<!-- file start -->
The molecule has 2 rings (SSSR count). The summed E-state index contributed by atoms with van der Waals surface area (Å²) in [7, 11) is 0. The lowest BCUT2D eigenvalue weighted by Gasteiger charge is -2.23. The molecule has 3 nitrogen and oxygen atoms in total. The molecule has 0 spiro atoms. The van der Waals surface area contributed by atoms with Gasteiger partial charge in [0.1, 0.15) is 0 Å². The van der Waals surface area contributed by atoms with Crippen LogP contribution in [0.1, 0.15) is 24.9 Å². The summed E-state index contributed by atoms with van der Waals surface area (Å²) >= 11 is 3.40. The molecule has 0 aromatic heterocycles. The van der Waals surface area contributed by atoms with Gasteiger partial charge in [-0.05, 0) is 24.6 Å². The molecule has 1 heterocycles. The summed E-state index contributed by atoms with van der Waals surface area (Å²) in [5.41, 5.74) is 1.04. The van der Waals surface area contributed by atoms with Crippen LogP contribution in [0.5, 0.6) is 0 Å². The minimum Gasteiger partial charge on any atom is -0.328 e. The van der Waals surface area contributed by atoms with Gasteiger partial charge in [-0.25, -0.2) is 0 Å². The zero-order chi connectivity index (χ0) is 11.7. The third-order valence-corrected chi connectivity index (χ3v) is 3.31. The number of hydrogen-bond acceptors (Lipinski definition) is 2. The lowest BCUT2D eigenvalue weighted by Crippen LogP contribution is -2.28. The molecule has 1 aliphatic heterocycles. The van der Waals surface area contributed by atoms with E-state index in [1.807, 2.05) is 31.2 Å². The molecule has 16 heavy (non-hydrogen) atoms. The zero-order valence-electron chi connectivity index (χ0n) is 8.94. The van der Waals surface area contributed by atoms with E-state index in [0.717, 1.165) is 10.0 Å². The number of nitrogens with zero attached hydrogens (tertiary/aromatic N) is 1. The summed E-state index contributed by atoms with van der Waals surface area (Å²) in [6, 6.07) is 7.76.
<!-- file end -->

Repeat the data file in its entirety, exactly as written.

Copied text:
The molecule has 2 rings (SSSR count). The summed E-state index contributed by atoms with van der Waals surface area (Å²) in [7, 11) is 0. The lowest BCUT2D eigenvalue weighted by Gasteiger charge is -2.23. The molecule has 3 nitrogen and oxygen atoms in total. The molecule has 0 spiro atoms. The van der Waals surface area contributed by atoms with Gasteiger partial charge in [0.1, 0.15) is 0 Å². The van der Waals surface area contributed by atoms with Crippen LogP contribution in [0.1, 0.15) is 24.9 Å². The summed E-state index contributed by atoms with van der Waals surface area (Å²) >= 11 is 3.40. The molecule has 0 aromatic heterocycles. The van der Waals surface area contributed by atoms with Gasteiger partial charge in [-0.05, 0) is 24.6 Å². The molecule has 1 heterocycles. The summed E-state index contributed by atoms with van der Waals surface area (Å²) in [5.41, 5.74) is 1.04. The van der Waals surface area contributed by atoms with Crippen LogP contribution in [0.5, 0.6) is 0 Å². The minimum Gasteiger partial charge on any atom is -0.328 e. The van der Waals surface area contributed by atoms with Gasteiger partial charge in [-0.25, -0.2) is 0 Å². The zero-order chi connectivity index (χ0) is 11.7. The third-order valence-corrected chi connectivity index (χ3v) is 3.31. The number of hydrogen-bond acceptors (Lipinski definition) is 2. The lowest BCUT2D eigenvalue weighted by Crippen LogP contribution is -2.28. The molecule has 1 aliphatic heterocycles. The van der Waals surface area contributed by atoms with E-state index in [1.807, 2.05) is 31.2 Å². The molecule has 16 heavy (non-hydrogen) atoms. The zero-order valence-electron chi connectivity index (χ0n) is 8.94. The van der Waals surface area contributed by atoms with E-state index in [0.717, 1.165) is 10.0 Å². The number of nitrogens with zero attached hydrogens (tertiary/aromatic N) is 1. The summed E-state index contributed by atoms with van der Waals surface area (Å²) in [6, 6.07) is 7.76.